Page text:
This chapter provides seventeen recommendations intended to improve PeaceComm practice worldwide.
The first six recommendations suggest continuing the Sesame Workshop design. The remainder provide a design template for Israeli and Palestinian Sesame Street and other future cross-comparative PeaceComm interventions around the globe. Where relevant, these range from weaving in structural inequality realities and relative narrative approaches to conflict contexts, varying intervention designs by world system categorical target populations, treating children as active human beings when they are the target of interventions and only targeting them if indeed treating them more like adults, developing direct and ongoing relations with communication and peace and conflict scholars, structuring interpersonal communication, treating communication as a process not only product, continuing the use of the embedded factor of production effects model, conceptualizing communication also as a mediating artifact, and cultivating the bicultural “target” of an intervention to be peace-maker mediators-in-the-making. In the case of these conflicts, that means incorporating peacebuilding into child development approaches for Arab/Palestinian Israeli children out of an aim to empower their active future mediation roles
Explores the emerging subdiscipline of Peace Communication (PeaceComm), beginning with a discussion about the history of the practice, and the author’s ongoing quest to introduce a subdiscipline, dedicated to assessing and evaluating the critical efficacy of the practice. A methodological template for comparative global assessment and evaluation is offered, stressing the need to prioritize political conflict data and conflict zones-based context analyses, given that political conflict is caused by collective grievances related to “group”-level disadvantages and perceived disadvantages, not individual prejudice. The template is operationalized through the assessment of Sesame Street interventions into the Israeli Palestinian ethnopolitical nationalist conflict, drawn from field work in 2001, 2004-2006, and 2011. Best practices and other interdisciplinary contributions for practitioners are recommended, to understand conflict intractability where socialization, culture, and inter-“group” (mediated and interpersonal) communication intersect in glocalized conflict zone contexts, and in the Israeli-Palestinian conflict, specifically. The interventions targeted children, who comprise the majority within conflict zones. The model used, mediated contact effects, is one of seven models and six subtypes of PeaceComm practiced historically worldwide the author has previously categorized, and is one of those most in need of PeaceComm scholarship, with potential to succeed but scarce evidence collected about its efficacy.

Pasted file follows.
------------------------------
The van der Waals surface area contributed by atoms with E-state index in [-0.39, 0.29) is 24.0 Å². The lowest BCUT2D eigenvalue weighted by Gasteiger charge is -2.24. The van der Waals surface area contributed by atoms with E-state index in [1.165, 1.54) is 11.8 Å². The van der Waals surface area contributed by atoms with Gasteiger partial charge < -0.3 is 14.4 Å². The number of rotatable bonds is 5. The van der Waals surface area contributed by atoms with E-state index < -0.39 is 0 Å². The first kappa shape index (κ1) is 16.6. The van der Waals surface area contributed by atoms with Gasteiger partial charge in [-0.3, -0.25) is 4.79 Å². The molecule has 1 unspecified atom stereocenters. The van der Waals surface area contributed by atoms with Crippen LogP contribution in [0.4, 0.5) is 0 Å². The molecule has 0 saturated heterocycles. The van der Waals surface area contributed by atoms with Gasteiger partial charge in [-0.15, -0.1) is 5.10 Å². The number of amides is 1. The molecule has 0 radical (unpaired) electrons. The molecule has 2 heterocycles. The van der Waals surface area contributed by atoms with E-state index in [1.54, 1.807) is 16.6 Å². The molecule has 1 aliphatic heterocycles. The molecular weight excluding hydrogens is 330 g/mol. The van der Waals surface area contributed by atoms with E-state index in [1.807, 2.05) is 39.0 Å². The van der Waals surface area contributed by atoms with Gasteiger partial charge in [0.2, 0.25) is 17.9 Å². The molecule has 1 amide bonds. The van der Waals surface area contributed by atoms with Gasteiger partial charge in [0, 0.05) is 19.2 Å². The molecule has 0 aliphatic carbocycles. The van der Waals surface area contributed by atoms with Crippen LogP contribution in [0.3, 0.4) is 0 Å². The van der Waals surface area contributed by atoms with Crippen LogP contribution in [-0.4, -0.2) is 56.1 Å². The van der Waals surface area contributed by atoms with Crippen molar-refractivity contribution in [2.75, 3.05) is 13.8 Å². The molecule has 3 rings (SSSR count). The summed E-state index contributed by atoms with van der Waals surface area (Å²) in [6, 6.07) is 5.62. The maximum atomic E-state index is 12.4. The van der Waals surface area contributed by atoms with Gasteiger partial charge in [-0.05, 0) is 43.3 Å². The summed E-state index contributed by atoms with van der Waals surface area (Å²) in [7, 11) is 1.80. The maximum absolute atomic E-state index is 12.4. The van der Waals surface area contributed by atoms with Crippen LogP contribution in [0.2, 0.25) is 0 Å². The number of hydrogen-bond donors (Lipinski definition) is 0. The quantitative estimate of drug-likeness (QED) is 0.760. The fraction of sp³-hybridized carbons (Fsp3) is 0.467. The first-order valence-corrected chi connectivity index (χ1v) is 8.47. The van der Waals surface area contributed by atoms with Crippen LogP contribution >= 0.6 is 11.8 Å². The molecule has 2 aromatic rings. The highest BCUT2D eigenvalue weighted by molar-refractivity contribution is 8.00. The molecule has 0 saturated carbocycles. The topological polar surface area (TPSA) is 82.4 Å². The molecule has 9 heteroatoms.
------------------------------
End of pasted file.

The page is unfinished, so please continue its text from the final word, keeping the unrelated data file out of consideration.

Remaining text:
Over the last eighty years there has been a global rise in 'peace communication' practice, the use of interpersonal and mass communication interventions to mediate between peoples engaged in political conflict. In this study, Yael Warshel assesses Israeli and Palestinian versions of Sesame Street, which targeted negative inter-group attitudes and stereotypes. Merging communication, peace and conflict studies, social psychology, anthropology, political science, education, Middle Eastern and childhood studies, this book provides a template to think about how audiences receive, interpret, use and are influenced by peace communication. By picking apart the text and subtext of the kind of media these specific audiences of children consume, Warshel examines how they interpret peace communication interventions, are socialized into Palestinians, Jewish Israelis and Arab/Palestinian Israelis, the political opinions they express and the violence they reproduce. She questions whether peace communication practices have any relevant structural impact on their audiences, critiques such interventions and offers recommendations for improving future communication interventions into political conflict worldwide.
The theories and doctrines related to peacekeeping, mediation, peacebuilding, and statebuilding, as well as other tools used to end war and conflict, raise a range of long-standing questions about the evolution and integrity of what might be called an international peace architecture. A narrow version of this term has begun to appear in the context of peacebuilding through the United Nations, the African Union, the European Union, other regional actors, the international legal system, and the International Financial Institutions. This article proposes a much broader, historical version, with six main theoretical stages, which have, from a critical perspective, produced a substantial, though fragile, international architecture.